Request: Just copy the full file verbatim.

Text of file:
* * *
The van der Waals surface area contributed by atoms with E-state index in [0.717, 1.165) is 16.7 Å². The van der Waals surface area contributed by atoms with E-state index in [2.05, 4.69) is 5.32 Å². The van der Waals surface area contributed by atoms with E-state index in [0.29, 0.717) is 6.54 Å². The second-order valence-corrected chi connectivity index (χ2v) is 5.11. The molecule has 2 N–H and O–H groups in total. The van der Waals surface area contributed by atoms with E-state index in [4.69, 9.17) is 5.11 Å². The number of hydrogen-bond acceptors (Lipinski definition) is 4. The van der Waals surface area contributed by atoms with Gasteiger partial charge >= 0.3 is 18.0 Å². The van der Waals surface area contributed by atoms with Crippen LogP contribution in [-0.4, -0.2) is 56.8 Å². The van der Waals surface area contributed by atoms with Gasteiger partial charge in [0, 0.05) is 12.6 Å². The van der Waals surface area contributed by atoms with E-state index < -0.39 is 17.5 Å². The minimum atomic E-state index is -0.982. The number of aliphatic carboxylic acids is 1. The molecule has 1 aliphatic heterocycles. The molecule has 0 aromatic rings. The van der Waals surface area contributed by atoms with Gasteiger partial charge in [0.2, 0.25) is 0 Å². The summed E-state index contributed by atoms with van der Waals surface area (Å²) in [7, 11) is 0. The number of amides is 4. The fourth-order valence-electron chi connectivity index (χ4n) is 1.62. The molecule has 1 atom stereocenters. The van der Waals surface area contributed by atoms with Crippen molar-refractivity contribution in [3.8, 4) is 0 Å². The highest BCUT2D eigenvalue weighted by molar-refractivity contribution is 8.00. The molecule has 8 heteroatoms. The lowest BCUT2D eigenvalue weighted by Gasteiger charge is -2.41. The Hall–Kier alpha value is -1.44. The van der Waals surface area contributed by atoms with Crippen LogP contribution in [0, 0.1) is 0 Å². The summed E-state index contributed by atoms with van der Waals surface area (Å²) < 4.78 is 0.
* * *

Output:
The van der Waals surface area contributed by atoms with E-state index in [0.717, 1.165) is 16.7 Å². The van der Waals surface area contributed by atoms with E-state index in [2.05, 4.69) is 5.32 Å². The van der Waals surface area contributed by atoms with E-state index in [0.29, 0.717) is 6.54 Å². The second-order valence-corrected chi connectivity index (χ2v) is 5.11. The molecule has 2 N–H and O–H groups in total. The van der Waals surface area contributed by atoms with E-state index in [4.69, 9.17) is 5.11 Å². The number of hydrogen-bond acceptors (Lipinski definition) is 4. The van der Waals surface area contributed by atoms with Gasteiger partial charge >= 0.3 is 18.0 Å². The van der Waals surface area contributed by atoms with Crippen LogP contribution in [-0.4, -0.2) is 56.8 Å². The van der Waals surface area contributed by atoms with Gasteiger partial charge in [0, 0.05) is 12.6 Å². The van der Waals surface area contributed by atoms with E-state index < -0.39 is 17.5 Å². The minimum atomic E-state index is -0.982. The number of aliphatic carboxylic acids is 1. The molecule has 1 aliphatic heterocycles. The molecule has 0 aromatic rings. The van der Waals surface area contributed by atoms with Gasteiger partial charge in [0.2, 0.25) is 0 Å². The summed E-state index contributed by atoms with van der Waals surface area (Å²) in [7, 11) is 0. The number of amides is 4. The fourth-order valence-electron chi connectivity index (χ4n) is 1.62. The molecule has 1 atom stereocenters. The van der Waals surface area contributed by atoms with Crippen molar-refractivity contribution in [3.8, 4) is 0 Å². The highest BCUT2D eigenvalue weighted by molar-refractivity contribution is 8.00. The molecule has 8 heteroatoms. The lowest BCUT2D eigenvalue weighted by Gasteiger charge is -2.41. The Hall–Kier alpha value is -1.44. The van der Waals surface area contributed by atoms with Crippen LogP contribution in [0, 0.1) is 0 Å². The summed E-state index contributed by atoms with van der Waals surface area (Å²) < 4.78 is 0.